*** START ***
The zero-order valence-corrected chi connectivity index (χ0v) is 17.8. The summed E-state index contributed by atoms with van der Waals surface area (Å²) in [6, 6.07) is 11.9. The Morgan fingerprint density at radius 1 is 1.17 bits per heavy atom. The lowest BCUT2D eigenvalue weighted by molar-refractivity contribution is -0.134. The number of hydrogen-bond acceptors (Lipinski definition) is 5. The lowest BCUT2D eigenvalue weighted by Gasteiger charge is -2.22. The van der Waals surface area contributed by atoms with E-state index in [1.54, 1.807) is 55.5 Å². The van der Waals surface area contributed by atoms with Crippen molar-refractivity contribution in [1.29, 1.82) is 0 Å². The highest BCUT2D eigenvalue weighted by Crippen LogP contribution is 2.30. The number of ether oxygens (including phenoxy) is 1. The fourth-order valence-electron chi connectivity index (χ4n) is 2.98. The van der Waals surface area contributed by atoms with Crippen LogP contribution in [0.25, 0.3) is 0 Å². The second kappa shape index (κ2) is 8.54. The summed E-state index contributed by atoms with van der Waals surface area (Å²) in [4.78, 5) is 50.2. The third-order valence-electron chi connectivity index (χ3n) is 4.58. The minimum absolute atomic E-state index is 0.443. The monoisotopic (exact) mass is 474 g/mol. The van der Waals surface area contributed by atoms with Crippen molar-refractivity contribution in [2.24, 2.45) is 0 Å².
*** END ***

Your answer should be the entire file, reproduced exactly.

The zero-order valence-corrected chi connectivity index (χ0v) is 17.8. The summed E-state index contributed by atoms with van der Waals surface area (Å²) in [6, 6.07) is 11.9. The Morgan fingerprint density at radius 1 is 1.17 bits per heavy atom. The lowest BCUT2D eigenvalue weighted by molar-refractivity contribution is -0.134. The number of hydrogen-bond acceptors (Lipinski definition) is 5. The lowest BCUT2D eigenvalue weighted by Gasteiger charge is -2.22. The van der Waals surface area contributed by atoms with E-state index in [1.54, 1.807) is 55.5 Å². The van der Waals surface area contributed by atoms with Crippen molar-refractivity contribution in [1.29, 1.82) is 0 Å². The highest BCUT2D eigenvalue weighted by Crippen LogP contribution is 2.30. The number of ether oxygens (including phenoxy) is 1. The fourth-order valence-electron chi connectivity index (χ4n) is 2.98. The van der Waals surface area contributed by atoms with Crippen LogP contribution in [0.25, 0.3) is 0 Å². The second kappa shape index (κ2) is 8.54. The summed E-state index contributed by atoms with van der Waals surface area (Å²) in [4.78, 5) is 50.2. The third-order valence-electron chi connectivity index (χ3n) is 4.58. The minimum absolute atomic E-state index is 0.443. The monoisotopic (exact) mass is 474 g/mol. The van der Waals surface area contributed by atoms with Crippen molar-refractivity contribution in [2.24, 2.45) is 0 Å².